Ocean Notions for Jovian Motions
Jupiter's multiple wind currents, observed in December 2000 by the Cassini spacecraft, pose an outstanding puzzle for the theory of planetary fluid dynamics. Winds at the equator blow steadily eastward in excess of 200mph, while higher latitudes show an alternating pattern of westward and eastward jet streams of some 50-100mph. Jupiter's ammonia ice clouds, visible near the 1-bar level (at pressures similar to those at Earth's surface), are almost ideally marked with spots, waves, and eddies which can be tracked, timed, and plotted as wind maps. Yet the brightly reflective ammonia deck, variably colored with sulfides or other trace compounds, almost completely obscures the temperature, composition, and meteorology at deeper levels where the circulation is likely to be driven, perhaps over 100 miles below the level of visible features.
|Fig. 1: Jupiter as imaged by Cassini.|
Unlike the Earth and the other inner planets of the Solar System, Jupiter has no solid surface, and emits more heat from its gravitationally contracting interior than its cloud-tops absorb from the sun. This internal heating likely causes Jupiter's deep atmosphere to be turbulent, like a heated pot of water on a stove. The upper weather layer directly under the visible cloud-tops may be padded, however, by a stable layer beneath it, imposed either by thermal radiation welling up from below or by the heat released at deep levels where water vapor changes to a liquid. Consistent with this view, data transmitted by the Galileo atmospheric probe during its 1995 descent into Jupiter's equatorial zone indicated a trend toward more stable layering with increasing depth, as well as a larger-downward abundance of detected water, but only at levels just above the termination of its mission.
Our attempt to understand the maintenance and deep structure of Jupiter's cloud-top wind currents must therefore confront a dilemma comparable to that of dynamical oceanographers working in the first half of the twentieth century. Lacking detailed and extensive measurements of the deep temperature, flow and composition, our models must begin with some restrictive assumptions about the deep circulation as it connects to the observed levels at the top. Encouraged by the oceanographic example, I have taken for my study of the Jovian circulation a page from the dynamical lore of the mid-Atlantic Gulf Stream, as modeled with an assumed smoothing of a special quantity called the "potential vorticity."
Potential vorticity (PV) measures the combined effects of thermal layering and rotation on observed fluid motions. For the ocean, the PV can be represented as the total fluid rotation, including the local vertical component of the planet's spin, divided by the thickness of an upper moving layer. The depth of the rapidly moving, relatively warm Gulf Stream, specifically the uppermost layer warmer than about 63°F, increases from nearly zero some twenty miles off the Carolina shore, to roughly 1600ft one hundred miles to the east, out toward the Sargasso Sea. The region of rapidly varying, downward-colder temperature just below the Stream is called the thermocline. The westward decrease of its upper-layer thickness, with a stronger-vertical layering of temperature toward the shore, appears to be compensated by a westward increase in the northward current speed. As pointed out by the famous oceanographer Henry Stommel in 1965, to the extent that the PV is nearly uniform across the stream, its variable depth can be mathematically related to the measured current speed, in good agreement with deep soundings of the thermocline by survey ships.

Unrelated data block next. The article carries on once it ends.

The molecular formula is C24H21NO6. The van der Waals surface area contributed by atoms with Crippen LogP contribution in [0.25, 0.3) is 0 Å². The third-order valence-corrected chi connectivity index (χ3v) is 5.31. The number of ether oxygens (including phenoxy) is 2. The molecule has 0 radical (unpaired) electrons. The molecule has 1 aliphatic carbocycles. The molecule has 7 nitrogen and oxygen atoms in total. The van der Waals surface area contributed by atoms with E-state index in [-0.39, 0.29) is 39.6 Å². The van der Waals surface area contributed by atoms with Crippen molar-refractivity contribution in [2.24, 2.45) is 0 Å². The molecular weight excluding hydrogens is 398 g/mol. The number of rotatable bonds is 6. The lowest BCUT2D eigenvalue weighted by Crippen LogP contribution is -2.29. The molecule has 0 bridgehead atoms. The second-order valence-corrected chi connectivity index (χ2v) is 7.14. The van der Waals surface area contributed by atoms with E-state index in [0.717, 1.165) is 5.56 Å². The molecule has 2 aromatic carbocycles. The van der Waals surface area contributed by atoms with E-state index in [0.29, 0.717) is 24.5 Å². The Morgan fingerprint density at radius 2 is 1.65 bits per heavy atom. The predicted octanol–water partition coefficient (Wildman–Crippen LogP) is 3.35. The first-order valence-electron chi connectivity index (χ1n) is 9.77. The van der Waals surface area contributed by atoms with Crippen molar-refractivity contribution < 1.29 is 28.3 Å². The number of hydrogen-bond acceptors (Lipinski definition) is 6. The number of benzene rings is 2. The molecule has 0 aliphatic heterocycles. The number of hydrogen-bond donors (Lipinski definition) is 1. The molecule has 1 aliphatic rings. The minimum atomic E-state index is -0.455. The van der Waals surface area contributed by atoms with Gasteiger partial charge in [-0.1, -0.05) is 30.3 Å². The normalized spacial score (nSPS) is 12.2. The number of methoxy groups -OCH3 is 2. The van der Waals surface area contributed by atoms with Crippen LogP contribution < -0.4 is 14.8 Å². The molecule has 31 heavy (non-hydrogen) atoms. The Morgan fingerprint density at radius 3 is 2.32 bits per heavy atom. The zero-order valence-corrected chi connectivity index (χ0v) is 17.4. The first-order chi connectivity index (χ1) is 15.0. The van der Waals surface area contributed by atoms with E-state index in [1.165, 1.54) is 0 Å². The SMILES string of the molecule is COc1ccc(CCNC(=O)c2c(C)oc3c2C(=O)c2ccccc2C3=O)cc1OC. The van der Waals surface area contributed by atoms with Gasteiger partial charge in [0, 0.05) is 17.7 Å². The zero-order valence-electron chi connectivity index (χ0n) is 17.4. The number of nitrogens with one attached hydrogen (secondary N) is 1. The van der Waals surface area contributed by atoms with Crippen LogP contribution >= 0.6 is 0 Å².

|Fig. 2: Cross-section of the Jovian atmosphere showing the potential temperature. Blue indicates the atmospheric analog to cold water.|
This kind of relationship between deep temperatures and currents would also be helpful in understanding the motion of Jupiter's atmosphere, where it is difficult to see through the upper cloud deck. I have constructed a mathematical example of this idea, assuming a simple vertical-latitudinal arrangement of the Jupiter thermocline, consistent with an assumed deep wind layer above a convectively turbulent interior, and a smooth equator-to-pole variation of the associated PV. The results of the model calculation are shown in Figure 2, which charts Jupiter's latitude and depth structure in terms of color-shaded surfaces of "potential temperature" (with blue the atmospheric analog to cold water). The super-imposed solid contours, deeply graded toward the equator, represent the calculated current speeds, with winds stronger-upward by a fixed amount from one curve to the next. As with Stommel's model for the Gulf Stream, regions of stronger deep layering coincide with stronger flow, with a horizontal scale of variation directly related to the deep thermal contrast.
Someday, these ideas could be tested with a light-weight spacecraft equipped with a multi-channel microwave sensor. Since Jupiter's thermal radiation at 10-100 cm wavelengths originates at levels below the cloud-tops, such an instrument could effectively "see" the variable structure of the planet's deep flowing thermocline.
Allison, M. 2000. A similarity model for the windy Jovian thermocline. Planet. Space Sci. 48, 753-774.
Stommel, H. 1965. The Gulf Stream: A Physical and Dynamical Description. Univ. of California Press.
Please address all inquiries about this research to Dr. Michael Allison.